Free Donae’O Remixes… Plus an in-depth interview

Free Donae’O Remixes… Plus an in-depth interview
May 7, 2013 / 10:25 am

Don’t play with fire… Lessons don’t come much more classic than that, right?

But what if Fire was actually a massive banger from Donae’O?

And what if it was free for you to play with from your very next set?

 

You can grab it right here


Clearly, in this particular instance, playing with Fire isn’t just encouraged… It would be criminal not too. GetDarker caught up with Donae’O to find out more about this new bass venture, his forthcoming album, He Man and, madly, how he almost retired from the game for good!

Tell us about Fire!

I started producing my new album The Forest Of Zephron last year and I really wanted to do some dubstep tracks. I’ve been inspired by the sound for years so really dug deep into the studio and learned how to make it. I also wanted to fuse it with hip-hop and do something special.

How long have you been producing?

Years! I’ve produced or co-produced pretty much every song I’ve done. That’s important for me; being able to understand both sides of the studio.

If you HAD to choose one role, which one would you do?

Studio. All day long.

Tell me about the remixes…

I made the dubstep one and the Afro Beat one. The Prototypes did a remix, too, which I’m absolutely buzzing over. We’ve also got an Elias Shepard remix which is electrohouse, there’s a deeper dubstep one from SheaNoo and we did an acoustic one, too.

It’s a bold move to be giving them all away!

It had to be done. I wanted to really push these sounds out there and get them to as many people as possible. Hurry, though; there’s only a few weeks left of freeness then they’ll be on sale. I’ve also put an accapella out there for young producers or DJs. It’s very hard for new producers to find vocalists to work with due to budgets and everything else, so it’s nice to give that option to people who want to use it. Back in the day accapellas were on loads of releases, that’s how we learnt how to produce with vocals.

Not every vocalist would agree with that. A lot want control over where their vocal is used. Your stance a bit more progressive…

Yeah you’re right, but I always find when I put my accapellas out there something special comes from it. It might take a year for it to surface but hearing everyone’s twist on my vocals is always really interesting. You’ve got put things out to fate sometimes.

Definitely. So this is your first release since Not A Saint. That went mental didn’t it?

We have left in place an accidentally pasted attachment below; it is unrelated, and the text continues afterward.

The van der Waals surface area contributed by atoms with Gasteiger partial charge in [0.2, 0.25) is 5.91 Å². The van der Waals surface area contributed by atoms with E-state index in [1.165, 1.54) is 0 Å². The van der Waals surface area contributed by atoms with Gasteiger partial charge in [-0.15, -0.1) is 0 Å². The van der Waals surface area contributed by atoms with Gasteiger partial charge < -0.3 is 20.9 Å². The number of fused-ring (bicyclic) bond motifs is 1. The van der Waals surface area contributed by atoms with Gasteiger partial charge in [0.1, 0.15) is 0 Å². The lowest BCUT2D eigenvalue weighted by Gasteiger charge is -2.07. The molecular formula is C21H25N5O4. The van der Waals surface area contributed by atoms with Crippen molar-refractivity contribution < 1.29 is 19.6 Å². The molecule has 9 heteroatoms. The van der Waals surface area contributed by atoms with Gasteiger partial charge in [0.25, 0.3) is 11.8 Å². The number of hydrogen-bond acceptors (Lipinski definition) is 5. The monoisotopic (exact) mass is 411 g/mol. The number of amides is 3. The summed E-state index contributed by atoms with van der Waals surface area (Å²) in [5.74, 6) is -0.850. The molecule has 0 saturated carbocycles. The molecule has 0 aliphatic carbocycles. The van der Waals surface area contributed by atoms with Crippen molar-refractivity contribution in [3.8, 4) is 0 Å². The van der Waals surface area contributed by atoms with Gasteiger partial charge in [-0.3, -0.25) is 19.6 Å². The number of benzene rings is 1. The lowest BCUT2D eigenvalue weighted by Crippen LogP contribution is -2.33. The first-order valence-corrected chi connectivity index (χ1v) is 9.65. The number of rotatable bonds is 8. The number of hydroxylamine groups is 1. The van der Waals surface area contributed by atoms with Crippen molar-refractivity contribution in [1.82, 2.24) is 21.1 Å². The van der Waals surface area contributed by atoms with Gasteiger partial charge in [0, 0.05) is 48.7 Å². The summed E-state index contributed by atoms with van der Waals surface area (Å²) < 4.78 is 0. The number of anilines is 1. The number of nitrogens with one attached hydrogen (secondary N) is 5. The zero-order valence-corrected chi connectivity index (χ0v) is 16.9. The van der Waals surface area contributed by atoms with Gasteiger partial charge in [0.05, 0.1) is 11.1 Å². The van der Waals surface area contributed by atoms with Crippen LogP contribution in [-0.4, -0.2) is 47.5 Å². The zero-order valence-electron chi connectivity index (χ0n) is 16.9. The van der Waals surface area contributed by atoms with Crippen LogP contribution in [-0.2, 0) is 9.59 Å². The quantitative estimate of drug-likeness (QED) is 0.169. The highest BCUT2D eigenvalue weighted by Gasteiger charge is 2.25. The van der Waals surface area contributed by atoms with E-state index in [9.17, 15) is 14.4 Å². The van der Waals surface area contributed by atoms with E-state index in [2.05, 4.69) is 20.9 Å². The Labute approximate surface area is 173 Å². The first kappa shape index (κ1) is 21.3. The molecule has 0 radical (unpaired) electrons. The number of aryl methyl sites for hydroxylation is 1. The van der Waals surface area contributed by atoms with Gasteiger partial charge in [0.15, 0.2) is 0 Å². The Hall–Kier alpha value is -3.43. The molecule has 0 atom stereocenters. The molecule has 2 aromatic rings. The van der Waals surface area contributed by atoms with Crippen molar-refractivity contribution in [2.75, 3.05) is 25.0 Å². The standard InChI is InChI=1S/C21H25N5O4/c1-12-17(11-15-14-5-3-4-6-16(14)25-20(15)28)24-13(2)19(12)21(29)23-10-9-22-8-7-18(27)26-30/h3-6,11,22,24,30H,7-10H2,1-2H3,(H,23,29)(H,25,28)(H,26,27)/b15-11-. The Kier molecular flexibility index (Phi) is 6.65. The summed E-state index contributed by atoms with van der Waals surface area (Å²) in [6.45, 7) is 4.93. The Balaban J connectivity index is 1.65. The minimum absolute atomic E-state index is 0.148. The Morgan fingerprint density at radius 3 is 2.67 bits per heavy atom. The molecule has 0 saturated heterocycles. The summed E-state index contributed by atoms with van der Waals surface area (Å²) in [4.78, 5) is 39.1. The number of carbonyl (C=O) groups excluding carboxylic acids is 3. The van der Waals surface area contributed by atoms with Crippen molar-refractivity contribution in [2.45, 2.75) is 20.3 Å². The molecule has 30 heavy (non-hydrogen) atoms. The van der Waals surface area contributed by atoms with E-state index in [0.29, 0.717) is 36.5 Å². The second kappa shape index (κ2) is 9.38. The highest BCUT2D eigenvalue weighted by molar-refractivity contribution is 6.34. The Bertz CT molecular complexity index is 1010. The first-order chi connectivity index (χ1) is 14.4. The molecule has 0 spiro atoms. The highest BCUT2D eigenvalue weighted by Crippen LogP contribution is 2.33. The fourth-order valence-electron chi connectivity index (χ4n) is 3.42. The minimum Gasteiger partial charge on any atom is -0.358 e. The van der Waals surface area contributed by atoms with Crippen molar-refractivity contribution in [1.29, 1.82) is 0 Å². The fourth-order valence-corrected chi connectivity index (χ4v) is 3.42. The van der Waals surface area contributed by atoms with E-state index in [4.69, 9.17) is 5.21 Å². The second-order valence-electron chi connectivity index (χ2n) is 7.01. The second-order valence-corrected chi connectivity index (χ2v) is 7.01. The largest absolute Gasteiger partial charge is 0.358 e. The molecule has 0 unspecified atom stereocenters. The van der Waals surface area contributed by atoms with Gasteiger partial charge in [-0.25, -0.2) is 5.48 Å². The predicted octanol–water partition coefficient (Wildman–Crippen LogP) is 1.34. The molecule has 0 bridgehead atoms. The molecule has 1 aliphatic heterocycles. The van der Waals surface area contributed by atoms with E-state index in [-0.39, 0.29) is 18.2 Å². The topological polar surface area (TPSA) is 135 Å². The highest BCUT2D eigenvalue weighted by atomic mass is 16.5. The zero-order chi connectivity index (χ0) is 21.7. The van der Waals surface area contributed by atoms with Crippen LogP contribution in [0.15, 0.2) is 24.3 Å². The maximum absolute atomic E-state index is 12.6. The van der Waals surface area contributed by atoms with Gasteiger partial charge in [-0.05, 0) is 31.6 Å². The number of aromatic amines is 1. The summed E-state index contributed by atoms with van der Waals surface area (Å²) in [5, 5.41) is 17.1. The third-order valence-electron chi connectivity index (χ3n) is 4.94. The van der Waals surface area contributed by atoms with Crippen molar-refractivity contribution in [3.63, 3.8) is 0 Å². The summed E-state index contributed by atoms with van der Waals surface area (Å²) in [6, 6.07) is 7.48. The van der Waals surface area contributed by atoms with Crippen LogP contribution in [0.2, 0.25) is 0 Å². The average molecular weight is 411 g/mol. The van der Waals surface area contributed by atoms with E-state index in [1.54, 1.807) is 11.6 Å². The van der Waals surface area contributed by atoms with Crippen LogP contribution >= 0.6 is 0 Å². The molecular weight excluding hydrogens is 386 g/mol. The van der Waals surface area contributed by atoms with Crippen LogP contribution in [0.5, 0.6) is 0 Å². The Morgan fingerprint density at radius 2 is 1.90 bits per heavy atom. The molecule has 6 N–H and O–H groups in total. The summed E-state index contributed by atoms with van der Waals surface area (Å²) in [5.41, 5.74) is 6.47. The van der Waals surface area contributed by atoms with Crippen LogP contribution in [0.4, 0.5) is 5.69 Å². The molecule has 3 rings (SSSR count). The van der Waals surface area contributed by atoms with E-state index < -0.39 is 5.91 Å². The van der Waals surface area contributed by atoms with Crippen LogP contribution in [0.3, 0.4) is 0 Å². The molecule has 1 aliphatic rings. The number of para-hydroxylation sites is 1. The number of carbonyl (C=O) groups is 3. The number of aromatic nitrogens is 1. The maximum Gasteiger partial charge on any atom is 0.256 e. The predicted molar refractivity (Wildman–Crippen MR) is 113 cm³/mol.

Yeah! My first charting single! I was very happy with that. So now there’s Fire and there’ll be another single late May / early June before the album comes.

When’s the album due?

End of August, I reckon.

Cool. Now on your site you talk about making the transition between MC to rapper. We’ve always considered you more of a singer…

I’ve done so much, everyone puts their own twist on what I do. I rap, I host, I sing, I produce. It’s just a case of making sure people know what I do. With the singing it was harder to establish myself as singing was always seen as a bit too soft for a man to be doing! With Fire there’s more of a rapping, singing, hip-hoppy edge. The fusion of rapping and singing is what I love; like Fly, Party Hard or Fire.

Riot Music, too…

Yeah! Exactly!

We read you were considering retiring recently. What’s that all about?

Yeah I did for a bit. I just wasn’t feeling the music so much and wanted to be more in the background, on the business side of things. A few things that have happened recently have given me more of an inspired approach. I’ve found a new spark. I’ve found my fire. Sometimes when you’re upset about things then you think about them more than you do.

It’s hard to be constantly inspired…

It’s very hard. For the last few years I was surrounded by numbers and marketing stuff. It drains you. You forget why you’re making music in the first place! Are you making it for your soul or are you making it to make money? I always made music for my soul then worked out ways to sell it but sometimes you get caught up in the business. Hanging out with people who just want to sell the music can be a bit soul destroying. They’re like ‘you’ve got to do this, you’ve got to do that’ and I got tired of it. I’d temporarily forgotten about real music and real musicianship.

Tell us about the album concept for Forest Of Zephron. Zephron is your business name. We’re guessing the forest is your head. Were you lost in your own head? Is this you making clarity of things?

Kind of. The forest is in my head, yes. But I wasn’t as lost as you make out. It was more from a chat with a marketing person; she said I speak a lot but I don’t let people see how I think and how I get to the ideas that I have. She thought I should expose more of that side to myself. The forest is where I go inside my head where the creativity can be found. I hope I express it clear enough on the album.

It sounds like your pushing yourself and your musical communication more than ever before…

Yeah, I hope so. I hope I always am. This album is much more aggressive than Indigo Child. I was in much more of an aggressive frame of mind when I wrote it. The last one was a lot more house oriented but this has more variety; there’s more upfront, club-focused sounds. Trap, dubstep, D&B.

Finally: You were on about He Man and Thundercats on Twitter. Discuss…

Haha! I just wanted to know what people are interested in. I watched a few He Man episodes on YouTube and wanted to know where everyone else was on it. My favourite character? He Man all the way!

GRAB FIRE FOR FREE NOW!

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